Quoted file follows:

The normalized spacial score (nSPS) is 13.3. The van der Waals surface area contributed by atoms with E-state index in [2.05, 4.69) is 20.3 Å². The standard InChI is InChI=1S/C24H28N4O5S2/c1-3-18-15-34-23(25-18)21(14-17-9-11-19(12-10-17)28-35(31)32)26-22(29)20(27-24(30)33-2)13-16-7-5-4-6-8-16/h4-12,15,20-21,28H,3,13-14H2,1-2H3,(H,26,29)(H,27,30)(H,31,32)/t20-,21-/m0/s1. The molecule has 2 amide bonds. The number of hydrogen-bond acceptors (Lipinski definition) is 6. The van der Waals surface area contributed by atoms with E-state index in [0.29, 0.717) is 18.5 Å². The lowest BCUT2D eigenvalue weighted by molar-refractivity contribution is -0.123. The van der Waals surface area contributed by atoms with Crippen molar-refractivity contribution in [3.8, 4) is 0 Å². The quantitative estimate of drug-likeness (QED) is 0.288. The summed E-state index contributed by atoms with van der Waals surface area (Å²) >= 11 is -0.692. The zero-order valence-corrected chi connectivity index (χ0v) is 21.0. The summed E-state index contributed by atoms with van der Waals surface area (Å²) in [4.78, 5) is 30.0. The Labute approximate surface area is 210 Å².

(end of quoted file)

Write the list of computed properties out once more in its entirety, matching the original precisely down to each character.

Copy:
The normalized spacial score (nSPS) is 13.3. The van der Waals surface area contributed by atoms with E-state index in [2.05, 4.69) is 20.3 Å². The standard InChI is InChI=1S/C24H28N4O5S2/c1-3-18-15-34-23(25-18)21(14-17-9-11-19(12-10-17)28-35(31)32)26-22(29)20(27-24(30)33-2)13-16-7-5-4-6-8-16/h4-12,15,20-21,28H,3,13-14H2,1-2H3,(H,26,29)(H,27,30)(H,31,32)/t20-,21-/m0/s1. The molecule has 2 amide bonds. The number of hydrogen-bond acceptors (Lipinski definition) is 6. The van der Waals surface area contributed by atoms with E-state index in [0.29, 0.717) is 18.5 Å². The lowest BCUT2D eigenvalue weighted by molar-refractivity contribution is -0.123. The van der Waals surface area contributed by atoms with Crippen molar-refractivity contribution in [3.8, 4) is 0 Å². The quantitative estimate of drug-likeness (QED) is 0.288. The summed E-state index contributed by atoms with van der Waals surface area (Å²) >= 11 is -0.692. The zero-order valence-corrected chi connectivity index (χ0v) is 21.0. The summed E-state index contributed by atoms with van der Waals surface area (Å²) in [4.78, 5) is 30.0. The Labute approximate surface area is 210 Å².